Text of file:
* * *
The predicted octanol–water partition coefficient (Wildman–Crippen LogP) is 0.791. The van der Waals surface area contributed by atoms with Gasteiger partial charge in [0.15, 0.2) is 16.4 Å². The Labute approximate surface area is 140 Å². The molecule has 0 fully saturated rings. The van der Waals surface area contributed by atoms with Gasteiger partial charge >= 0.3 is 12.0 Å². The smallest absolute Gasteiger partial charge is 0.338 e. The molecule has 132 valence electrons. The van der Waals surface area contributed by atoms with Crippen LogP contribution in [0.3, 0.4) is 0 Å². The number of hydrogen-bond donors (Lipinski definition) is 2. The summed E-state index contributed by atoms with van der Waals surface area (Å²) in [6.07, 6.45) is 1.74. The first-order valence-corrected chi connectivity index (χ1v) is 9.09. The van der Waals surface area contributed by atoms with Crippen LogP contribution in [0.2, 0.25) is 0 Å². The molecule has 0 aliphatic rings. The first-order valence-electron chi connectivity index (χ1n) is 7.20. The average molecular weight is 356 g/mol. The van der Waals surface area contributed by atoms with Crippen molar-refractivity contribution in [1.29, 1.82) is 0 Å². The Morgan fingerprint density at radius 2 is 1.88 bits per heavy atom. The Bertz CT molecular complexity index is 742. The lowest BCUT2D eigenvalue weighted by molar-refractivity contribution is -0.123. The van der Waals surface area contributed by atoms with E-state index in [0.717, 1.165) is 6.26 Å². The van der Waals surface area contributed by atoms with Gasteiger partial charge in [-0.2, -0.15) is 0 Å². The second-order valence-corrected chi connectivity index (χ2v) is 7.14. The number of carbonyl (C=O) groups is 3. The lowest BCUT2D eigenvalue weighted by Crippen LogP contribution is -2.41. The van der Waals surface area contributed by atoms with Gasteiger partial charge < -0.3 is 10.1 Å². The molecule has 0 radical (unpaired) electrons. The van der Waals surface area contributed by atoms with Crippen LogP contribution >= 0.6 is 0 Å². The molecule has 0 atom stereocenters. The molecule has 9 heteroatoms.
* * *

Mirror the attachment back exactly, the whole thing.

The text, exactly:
The predicted octanol–water partition coefficient (Wildman–Crippen LogP) is 0.791. The van der Waals surface area contributed by atoms with Gasteiger partial charge in [0.15, 0.2) is 16.4 Å². The Labute approximate surface area is 140 Å². The molecule has 0 fully saturated rings. The van der Waals surface area contributed by atoms with Gasteiger partial charge >= 0.3 is 12.0 Å². The smallest absolute Gasteiger partial charge is 0.338 e. The molecule has 132 valence electrons. The van der Waals surface area contributed by atoms with Crippen LogP contribution in [0.3, 0.4) is 0 Å². The number of hydrogen-bond donors (Lipinski definition) is 2. The summed E-state index contributed by atoms with van der Waals surface area (Å²) in [6.07, 6.45) is 1.74. The first-order valence-corrected chi connectivity index (χ1v) is 9.09. The van der Waals surface area contributed by atoms with Crippen LogP contribution in [0.2, 0.25) is 0 Å². The molecule has 0 aliphatic rings. The first-order valence-electron chi connectivity index (χ1n) is 7.20. The average molecular weight is 356 g/mol. The van der Waals surface area contributed by atoms with Crippen molar-refractivity contribution in [1.29, 1.82) is 0 Å². The Morgan fingerprint density at radius 2 is 1.88 bits per heavy atom. The Bertz CT molecular complexity index is 742. The lowest BCUT2D eigenvalue weighted by molar-refractivity contribution is -0.123. The van der Waals surface area contributed by atoms with E-state index in [0.717, 1.165) is 6.26 Å². The van der Waals surface area contributed by atoms with Gasteiger partial charge in [-0.2, -0.15) is 0 Å². The second-order valence-corrected chi connectivity index (χ2v) is 7.14. The number of carbonyl (C=O) groups is 3. The lowest BCUT2D eigenvalue weighted by Crippen LogP contribution is -2.41. The van der Waals surface area contributed by atoms with Gasteiger partial charge < -0.3 is 10.1 Å². The molecule has 0 radical (unpaired) electrons. The van der Waals surface area contributed by atoms with Crippen LogP contribution >= 0.6 is 0 Å². The molecule has 0 atom stereocenters. The molecule has 9 heteroatoms.